the FIRST primary partition, the C: drive, instead of XP. 98 "likes"
    being on the C drive; Was designed to be on the C drive; Actually, was
    designed to be the ONLY OS on the computer. Otherwise, you'll have to
    "remap" the partition its on, so that 98 "thinks" it's on the C drive.

    Now, as to your partition table, which is not quote here: Man, was it
    screwed up. What in the world did you do??? Just delete everything and
    start over. Since you need to have all the Windows partitions end on a
    cylinder boundary, use cylinder numbers instead of megabytes, etc. to
    tell fdisk the size you want the partitions. It's relatively easier, you
    just have to do a little math conversion. When you "printed" the
    partition table from within fdisk, it gave you the configuration of the
    hard drive. The last line, Units = cylinders of "something" x 512 =
    "something-else", is the key. The something-else tells you how many
    bytes each of your cylinders is. Just that number divide it into how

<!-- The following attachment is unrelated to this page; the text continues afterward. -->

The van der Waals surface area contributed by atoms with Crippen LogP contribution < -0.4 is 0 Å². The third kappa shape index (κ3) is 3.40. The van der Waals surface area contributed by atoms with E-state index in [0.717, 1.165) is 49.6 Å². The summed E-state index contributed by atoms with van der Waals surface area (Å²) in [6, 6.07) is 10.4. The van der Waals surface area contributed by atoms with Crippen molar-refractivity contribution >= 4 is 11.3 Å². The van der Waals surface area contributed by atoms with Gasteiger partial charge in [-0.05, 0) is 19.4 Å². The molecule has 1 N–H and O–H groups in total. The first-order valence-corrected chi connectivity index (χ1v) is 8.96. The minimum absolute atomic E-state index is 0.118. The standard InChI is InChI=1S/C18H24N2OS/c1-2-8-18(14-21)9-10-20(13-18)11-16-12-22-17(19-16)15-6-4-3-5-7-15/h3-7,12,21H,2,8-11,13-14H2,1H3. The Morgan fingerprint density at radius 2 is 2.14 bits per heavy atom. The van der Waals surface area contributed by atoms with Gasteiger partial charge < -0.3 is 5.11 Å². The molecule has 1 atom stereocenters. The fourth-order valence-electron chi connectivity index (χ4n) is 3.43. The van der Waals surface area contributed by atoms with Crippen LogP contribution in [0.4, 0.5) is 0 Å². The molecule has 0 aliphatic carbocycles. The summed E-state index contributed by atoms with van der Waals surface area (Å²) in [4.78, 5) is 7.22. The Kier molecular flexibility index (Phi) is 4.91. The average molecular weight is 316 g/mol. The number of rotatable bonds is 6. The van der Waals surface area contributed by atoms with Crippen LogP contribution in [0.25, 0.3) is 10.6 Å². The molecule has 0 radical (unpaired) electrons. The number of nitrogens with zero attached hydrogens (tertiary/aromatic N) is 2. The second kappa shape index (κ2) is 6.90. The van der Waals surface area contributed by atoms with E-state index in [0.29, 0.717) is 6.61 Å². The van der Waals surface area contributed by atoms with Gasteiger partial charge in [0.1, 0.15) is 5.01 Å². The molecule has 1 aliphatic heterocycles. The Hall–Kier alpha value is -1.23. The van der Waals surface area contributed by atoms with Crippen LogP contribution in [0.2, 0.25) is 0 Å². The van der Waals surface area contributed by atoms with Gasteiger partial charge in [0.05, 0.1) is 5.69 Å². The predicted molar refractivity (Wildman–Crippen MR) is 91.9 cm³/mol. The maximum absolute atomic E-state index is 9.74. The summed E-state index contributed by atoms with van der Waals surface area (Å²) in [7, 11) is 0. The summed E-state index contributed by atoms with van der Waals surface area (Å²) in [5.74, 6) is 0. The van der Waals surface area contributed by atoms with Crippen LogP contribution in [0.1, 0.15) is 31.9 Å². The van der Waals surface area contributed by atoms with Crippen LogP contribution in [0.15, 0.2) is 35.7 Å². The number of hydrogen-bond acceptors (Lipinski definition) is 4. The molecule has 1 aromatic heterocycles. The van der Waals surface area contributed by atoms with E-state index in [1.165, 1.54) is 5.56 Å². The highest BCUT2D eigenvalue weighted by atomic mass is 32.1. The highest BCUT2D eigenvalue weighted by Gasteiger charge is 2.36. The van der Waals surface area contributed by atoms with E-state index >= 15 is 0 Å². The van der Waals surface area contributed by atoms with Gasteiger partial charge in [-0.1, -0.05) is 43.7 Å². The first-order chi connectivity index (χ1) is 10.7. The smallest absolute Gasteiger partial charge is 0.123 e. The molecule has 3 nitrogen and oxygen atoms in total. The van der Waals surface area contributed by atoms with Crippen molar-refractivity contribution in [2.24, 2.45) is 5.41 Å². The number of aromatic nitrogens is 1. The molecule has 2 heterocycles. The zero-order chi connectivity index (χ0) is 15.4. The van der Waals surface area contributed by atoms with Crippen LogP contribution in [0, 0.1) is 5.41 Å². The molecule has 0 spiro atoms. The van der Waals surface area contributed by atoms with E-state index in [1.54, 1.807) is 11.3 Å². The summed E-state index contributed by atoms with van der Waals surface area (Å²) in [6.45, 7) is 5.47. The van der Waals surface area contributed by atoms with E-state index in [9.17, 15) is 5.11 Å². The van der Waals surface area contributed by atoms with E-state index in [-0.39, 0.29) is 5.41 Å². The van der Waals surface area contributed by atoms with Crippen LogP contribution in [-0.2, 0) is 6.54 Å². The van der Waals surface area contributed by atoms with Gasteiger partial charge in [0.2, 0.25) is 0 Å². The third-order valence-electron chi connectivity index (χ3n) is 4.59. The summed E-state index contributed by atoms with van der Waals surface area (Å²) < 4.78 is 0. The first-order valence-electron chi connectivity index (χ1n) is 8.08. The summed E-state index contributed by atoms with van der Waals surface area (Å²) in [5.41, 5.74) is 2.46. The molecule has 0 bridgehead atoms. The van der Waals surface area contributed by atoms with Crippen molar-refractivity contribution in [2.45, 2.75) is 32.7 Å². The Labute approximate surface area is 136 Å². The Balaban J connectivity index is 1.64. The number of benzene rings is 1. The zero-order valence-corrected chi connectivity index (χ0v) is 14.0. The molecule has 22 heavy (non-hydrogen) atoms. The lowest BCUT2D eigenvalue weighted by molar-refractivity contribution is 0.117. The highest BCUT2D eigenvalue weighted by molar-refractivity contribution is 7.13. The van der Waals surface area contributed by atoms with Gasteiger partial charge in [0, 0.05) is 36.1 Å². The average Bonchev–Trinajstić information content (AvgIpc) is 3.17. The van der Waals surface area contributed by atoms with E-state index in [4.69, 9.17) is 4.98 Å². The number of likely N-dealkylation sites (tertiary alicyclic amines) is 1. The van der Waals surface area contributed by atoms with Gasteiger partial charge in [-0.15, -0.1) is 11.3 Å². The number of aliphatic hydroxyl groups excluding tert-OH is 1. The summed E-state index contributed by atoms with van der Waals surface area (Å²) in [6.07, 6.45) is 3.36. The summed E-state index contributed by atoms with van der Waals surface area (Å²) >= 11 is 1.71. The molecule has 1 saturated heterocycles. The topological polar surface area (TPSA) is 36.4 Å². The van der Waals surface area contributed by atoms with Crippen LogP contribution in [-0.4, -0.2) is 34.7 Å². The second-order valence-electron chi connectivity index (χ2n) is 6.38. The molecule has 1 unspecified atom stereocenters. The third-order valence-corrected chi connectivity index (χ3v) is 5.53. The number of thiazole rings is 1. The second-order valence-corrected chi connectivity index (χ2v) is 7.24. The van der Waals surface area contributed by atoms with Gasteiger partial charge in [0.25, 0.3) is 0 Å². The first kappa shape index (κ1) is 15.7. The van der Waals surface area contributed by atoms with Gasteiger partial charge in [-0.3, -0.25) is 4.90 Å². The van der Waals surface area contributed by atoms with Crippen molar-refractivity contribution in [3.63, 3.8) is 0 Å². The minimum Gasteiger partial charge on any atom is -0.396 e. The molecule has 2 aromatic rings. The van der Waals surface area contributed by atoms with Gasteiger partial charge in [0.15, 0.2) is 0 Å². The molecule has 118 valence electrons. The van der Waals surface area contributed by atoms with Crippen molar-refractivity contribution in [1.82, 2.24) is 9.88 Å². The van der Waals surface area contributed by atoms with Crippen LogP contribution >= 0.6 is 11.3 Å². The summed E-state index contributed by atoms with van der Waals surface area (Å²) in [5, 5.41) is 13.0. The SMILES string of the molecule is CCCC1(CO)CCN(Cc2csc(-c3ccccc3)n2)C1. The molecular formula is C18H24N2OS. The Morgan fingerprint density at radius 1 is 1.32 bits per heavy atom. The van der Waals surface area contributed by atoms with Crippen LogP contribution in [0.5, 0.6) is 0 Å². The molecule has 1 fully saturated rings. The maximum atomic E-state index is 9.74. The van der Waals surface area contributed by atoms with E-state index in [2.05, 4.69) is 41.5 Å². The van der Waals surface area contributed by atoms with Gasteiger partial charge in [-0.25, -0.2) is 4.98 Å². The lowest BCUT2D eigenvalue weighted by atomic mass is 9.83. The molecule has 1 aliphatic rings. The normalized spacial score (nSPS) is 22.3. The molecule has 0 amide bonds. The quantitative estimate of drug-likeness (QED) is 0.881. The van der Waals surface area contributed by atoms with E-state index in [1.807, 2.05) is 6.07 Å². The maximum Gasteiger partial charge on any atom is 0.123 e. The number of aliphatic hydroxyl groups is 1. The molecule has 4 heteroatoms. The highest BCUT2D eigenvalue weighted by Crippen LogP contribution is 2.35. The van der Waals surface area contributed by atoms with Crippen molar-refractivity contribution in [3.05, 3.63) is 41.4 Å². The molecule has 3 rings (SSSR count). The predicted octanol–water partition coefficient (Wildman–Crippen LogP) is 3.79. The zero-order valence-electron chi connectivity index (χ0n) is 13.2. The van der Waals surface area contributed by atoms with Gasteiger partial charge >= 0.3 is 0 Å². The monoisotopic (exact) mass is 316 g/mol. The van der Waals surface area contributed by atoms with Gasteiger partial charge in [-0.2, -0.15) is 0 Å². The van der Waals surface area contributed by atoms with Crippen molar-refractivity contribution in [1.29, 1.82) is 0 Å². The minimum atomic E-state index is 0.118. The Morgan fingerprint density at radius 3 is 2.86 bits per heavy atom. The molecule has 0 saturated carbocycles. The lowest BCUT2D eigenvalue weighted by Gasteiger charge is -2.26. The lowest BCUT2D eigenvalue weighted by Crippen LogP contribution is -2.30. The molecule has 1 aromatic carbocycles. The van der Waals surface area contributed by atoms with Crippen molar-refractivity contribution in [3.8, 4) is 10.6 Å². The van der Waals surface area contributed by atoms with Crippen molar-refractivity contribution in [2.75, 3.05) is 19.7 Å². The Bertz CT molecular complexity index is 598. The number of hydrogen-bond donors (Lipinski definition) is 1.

many bytes you want the partition to be, and that will give you the
    number of cylinders you want. If you get a fraction, round up to the
    next cylinder. Now all your partitions will end on cylinder boundaries.
    Also, the first primary partition starts on cylinder 1. Fdisk should
    show this by default. Everything is numbered sequentially even the
    logical partitions.

    Now, after you've partitioned the drive, you need to set the filesystem
    type or ID in the partition table: Just formatting the partition with
    the filesystem you desire won't "write" the filesystem ID to the table.
    You have to do it manually from within fdisk. Type "l" (lowercase L) and
    a list of all partition IDs and their hex numbers will be shown. Write